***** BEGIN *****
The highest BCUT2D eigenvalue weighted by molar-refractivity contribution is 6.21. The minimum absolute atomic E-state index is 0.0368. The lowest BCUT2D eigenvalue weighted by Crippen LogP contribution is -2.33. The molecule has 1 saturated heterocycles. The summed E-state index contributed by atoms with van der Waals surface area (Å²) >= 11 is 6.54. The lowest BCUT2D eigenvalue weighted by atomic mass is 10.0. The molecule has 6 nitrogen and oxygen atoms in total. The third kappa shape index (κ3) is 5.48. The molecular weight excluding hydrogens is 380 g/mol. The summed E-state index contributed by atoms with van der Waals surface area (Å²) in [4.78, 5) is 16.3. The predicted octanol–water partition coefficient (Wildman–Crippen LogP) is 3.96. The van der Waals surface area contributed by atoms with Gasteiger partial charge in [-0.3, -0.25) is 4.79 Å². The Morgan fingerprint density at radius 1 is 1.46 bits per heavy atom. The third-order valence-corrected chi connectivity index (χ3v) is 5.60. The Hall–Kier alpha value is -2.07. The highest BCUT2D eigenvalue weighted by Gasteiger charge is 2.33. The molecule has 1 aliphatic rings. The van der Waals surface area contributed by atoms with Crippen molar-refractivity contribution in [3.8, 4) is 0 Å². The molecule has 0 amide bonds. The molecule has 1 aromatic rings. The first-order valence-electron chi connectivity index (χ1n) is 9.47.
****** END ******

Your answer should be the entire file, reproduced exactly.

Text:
The highest BCUT2D eigenvalue weighted by molar-refractivity contribution is 6.21. The minimum absolute atomic E-state index is 0.0368. The lowest BCUT2D eigenvalue weighted by Crippen LogP contribution is -2.33. The molecule has 1 saturated heterocycles. The summed E-state index contributed by atoms with van der Waals surface area (Å²) >= 11 is 6.54. The lowest BCUT2D eigenvalue weighted by atomic mass is 10.0. The molecule has 6 nitrogen and oxygen atoms in total. The third kappa shape index (κ3) is 5.48. The molecular weight excluding hydrogens is 380 g/mol. The summed E-state index contributed by atoms with van der Waals surface area (Å²) in [4.78, 5) is 16.3. The predicted octanol–water partition coefficient (Wildman–Crippen LogP) is 3.96. The van der Waals surface area contributed by atoms with Gasteiger partial charge in [-0.3, -0.25) is 4.79 Å². The Morgan fingerprint density at radius 1 is 1.46 bits per heavy atom. The third-order valence-corrected chi connectivity index (χ3v) is 5.60. The Hall–Kier alpha value is -2.07. The highest BCUT2D eigenvalue weighted by Gasteiger charge is 2.33. The molecule has 1 aliphatic rings. The van der Waals surface area contributed by atoms with Crippen molar-refractivity contribution in [3.8, 4) is 0 Å². The molecule has 0 amide bonds. The molecule has 1 aromatic rings. The first-order valence-electron chi connectivity index (χ1n) is 9.47.